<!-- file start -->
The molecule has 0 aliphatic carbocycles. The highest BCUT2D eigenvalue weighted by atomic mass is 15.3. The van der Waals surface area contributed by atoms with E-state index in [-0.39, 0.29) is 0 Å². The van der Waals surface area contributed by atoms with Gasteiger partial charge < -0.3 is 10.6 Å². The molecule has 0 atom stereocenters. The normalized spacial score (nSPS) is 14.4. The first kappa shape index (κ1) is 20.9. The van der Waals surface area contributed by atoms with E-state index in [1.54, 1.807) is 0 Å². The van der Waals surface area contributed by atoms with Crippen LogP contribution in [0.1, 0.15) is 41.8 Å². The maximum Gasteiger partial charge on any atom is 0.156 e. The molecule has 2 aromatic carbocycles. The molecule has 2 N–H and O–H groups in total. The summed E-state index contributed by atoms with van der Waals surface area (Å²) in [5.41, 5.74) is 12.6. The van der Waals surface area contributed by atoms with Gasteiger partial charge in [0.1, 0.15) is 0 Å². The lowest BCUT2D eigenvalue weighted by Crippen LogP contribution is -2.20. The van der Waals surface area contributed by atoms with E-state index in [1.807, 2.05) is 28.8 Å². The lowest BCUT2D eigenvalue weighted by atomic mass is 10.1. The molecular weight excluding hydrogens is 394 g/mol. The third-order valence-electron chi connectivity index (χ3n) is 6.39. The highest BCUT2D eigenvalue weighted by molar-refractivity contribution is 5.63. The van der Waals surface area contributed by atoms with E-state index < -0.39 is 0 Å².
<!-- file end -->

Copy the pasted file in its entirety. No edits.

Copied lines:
The molecule has 0 aliphatic carbocycles. The highest BCUT2D eigenvalue weighted by atomic mass is 15.3. The van der Waals surface area contributed by atoms with E-state index in [-0.39, 0.29) is 0 Å². The van der Waals surface area contributed by atoms with Gasteiger partial charge < -0.3 is 10.6 Å². The molecule has 0 atom stereocenters. The normalized spacial score (nSPS) is 14.4. The first kappa shape index (κ1) is 20.9. The van der Waals surface area contributed by atoms with E-state index in [1.54, 1.807) is 0 Å². The van der Waals surface area contributed by atoms with Crippen LogP contribution in [0.1, 0.15) is 41.8 Å². The maximum Gasteiger partial charge on any atom is 0.156 e. The molecule has 2 aromatic carbocycles. The molecule has 2 N–H and O–H groups in total. The summed E-state index contributed by atoms with van der Waals surface area (Å²) in [5.41, 5.74) is 12.6. The van der Waals surface area contributed by atoms with Gasteiger partial charge in [0.1, 0.15) is 0 Å². The lowest BCUT2D eigenvalue weighted by Crippen LogP contribution is -2.20. The van der Waals surface area contributed by atoms with E-state index in [1.807, 2.05) is 28.8 Å². The lowest BCUT2D eigenvalue weighted by atomic mass is 10.1. The molecular weight excluding hydrogens is 394 g/mol. The third-order valence-electron chi connectivity index (χ3n) is 6.39. The highest BCUT2D eigenvalue weighted by molar-refractivity contribution is 5.63. The van der Waals surface area contributed by atoms with E-state index < -0.39 is 0 Å².